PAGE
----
How is 2011 faring so far? Ethnic studies and the 14th amendment

From the Restore Fairness blog-

At this moment it is very hard to focus on anything but the tragic incident that marked the beginning of this year when a man in Tucson, Arizona opened fire on a public meeting killing 6 people and gravely injuring 14 others last Saturday. While this tragedy cannot be undone, there are a number of issues around which we can hope for some positive developments in 2011.

In Arizona, the first week of 2011 saw all classes in the Tucson Unified School District’s Mexican-American ethnic studies program being declared illegal by the State of Arizona, in accordance with a state law came into effect on January 1st. Tom Horne, Arizona’s newly elected Attorney General, declared the program illegal on account of it allegedly teaching Latino students that are being mistreated, and encouraging the students to become activists for their race. In the capacity of State Superintendent of Public Instruction, Horne had written the law challenging the ethnic studies program last year. The bill, HB 2291, was passed by the State Legislature in April and signed into law by Gov. Jan Brewer in May of 2010. Defending his latest action deeming that the Tucson district’s Mexican-American program was not in compliance with state standards, (while allowing similar programs for black, Asian and Native America students to continue) Horne said that “They teach kids that they are oppressed, that the United States is dominated by a white, racist, imperialist power structure that wants to oppress them.” Under the law, Tucson would stand to lose 10 percent of its state education funds if the classes are not discontinued, amounts to nearly $15 million.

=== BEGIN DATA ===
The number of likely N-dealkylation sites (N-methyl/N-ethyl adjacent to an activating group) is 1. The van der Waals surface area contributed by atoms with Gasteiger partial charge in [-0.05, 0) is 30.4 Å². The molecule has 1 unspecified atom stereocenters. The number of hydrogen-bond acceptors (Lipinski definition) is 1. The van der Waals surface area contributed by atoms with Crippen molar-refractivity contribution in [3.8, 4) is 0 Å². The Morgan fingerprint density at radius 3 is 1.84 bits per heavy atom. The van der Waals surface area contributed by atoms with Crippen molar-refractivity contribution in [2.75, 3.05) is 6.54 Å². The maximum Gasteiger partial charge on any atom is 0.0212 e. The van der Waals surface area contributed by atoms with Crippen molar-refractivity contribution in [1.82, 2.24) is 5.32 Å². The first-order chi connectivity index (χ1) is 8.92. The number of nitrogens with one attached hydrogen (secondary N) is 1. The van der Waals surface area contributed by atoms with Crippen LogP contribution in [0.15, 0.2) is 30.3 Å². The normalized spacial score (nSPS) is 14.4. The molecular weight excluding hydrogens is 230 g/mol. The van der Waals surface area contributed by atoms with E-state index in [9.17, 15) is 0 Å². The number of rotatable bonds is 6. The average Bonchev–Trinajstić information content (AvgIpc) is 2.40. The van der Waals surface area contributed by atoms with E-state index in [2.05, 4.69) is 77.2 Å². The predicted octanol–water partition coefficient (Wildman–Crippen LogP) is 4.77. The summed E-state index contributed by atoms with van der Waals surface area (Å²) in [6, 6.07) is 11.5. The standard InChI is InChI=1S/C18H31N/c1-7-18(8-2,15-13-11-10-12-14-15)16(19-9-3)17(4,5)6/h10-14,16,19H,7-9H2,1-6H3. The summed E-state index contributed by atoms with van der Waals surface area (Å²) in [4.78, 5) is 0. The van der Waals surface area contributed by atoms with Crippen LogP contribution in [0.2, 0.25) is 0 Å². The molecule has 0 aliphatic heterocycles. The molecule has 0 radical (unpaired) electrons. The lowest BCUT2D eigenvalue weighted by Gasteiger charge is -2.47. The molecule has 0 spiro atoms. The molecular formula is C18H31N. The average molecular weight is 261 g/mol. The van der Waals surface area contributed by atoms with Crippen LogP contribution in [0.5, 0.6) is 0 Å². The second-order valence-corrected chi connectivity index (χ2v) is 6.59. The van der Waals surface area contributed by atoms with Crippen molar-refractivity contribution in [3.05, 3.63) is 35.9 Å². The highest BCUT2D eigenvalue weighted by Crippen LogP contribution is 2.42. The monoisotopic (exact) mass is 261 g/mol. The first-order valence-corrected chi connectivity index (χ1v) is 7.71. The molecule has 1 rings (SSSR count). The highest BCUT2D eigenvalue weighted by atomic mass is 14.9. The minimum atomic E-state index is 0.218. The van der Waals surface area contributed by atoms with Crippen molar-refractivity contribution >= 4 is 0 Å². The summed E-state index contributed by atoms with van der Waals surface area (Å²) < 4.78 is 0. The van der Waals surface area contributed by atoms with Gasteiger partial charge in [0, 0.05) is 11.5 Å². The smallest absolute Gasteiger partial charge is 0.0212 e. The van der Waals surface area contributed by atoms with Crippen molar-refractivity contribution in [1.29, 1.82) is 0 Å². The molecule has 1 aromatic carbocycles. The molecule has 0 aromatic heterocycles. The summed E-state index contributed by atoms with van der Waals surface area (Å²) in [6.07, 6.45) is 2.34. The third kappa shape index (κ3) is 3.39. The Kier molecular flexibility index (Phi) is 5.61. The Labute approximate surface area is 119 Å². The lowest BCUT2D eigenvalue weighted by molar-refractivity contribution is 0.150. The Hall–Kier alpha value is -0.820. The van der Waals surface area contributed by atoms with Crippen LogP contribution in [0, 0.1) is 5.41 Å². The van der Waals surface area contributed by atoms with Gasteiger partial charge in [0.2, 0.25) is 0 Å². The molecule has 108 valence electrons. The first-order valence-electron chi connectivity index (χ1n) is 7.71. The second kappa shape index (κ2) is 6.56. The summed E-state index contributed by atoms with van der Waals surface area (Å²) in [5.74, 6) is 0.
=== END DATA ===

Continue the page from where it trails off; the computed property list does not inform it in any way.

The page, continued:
According to Augustine F. Romero, director of student equity in Tucson schools, the debate over the ethnic studies program demonstrates the strong anti-Latino sentiment in the state, and highlights the pressing need for such programs to continue to exist, giving the students a chance to be proud of their heritage. Mr. Romero posed the question in an interview with the New York Times-

Who are the true Americans here — those embracing our inalienable rights or those trying to diminish them?

In an even deeper affront to inalienable American values, on January 5th, a coalition of legislators from over 14 states announced a plan to join together in a state compact and deny citizenship rights to the children of undocumented immigrants. The compact, clearly motivated by anti-immigrant feeling, is designed to challenge the 14th amendment to the U.S. constitution which states that those born in the United States will be considered U.S. citizens, irrespective of race, class or creed. This was closely matched by Rep. Steve King’s introduction of legislation H.R. 140 before the new session of Congress, aimed to take away the citizenship of children born in the U.S. to parents who were undocumented.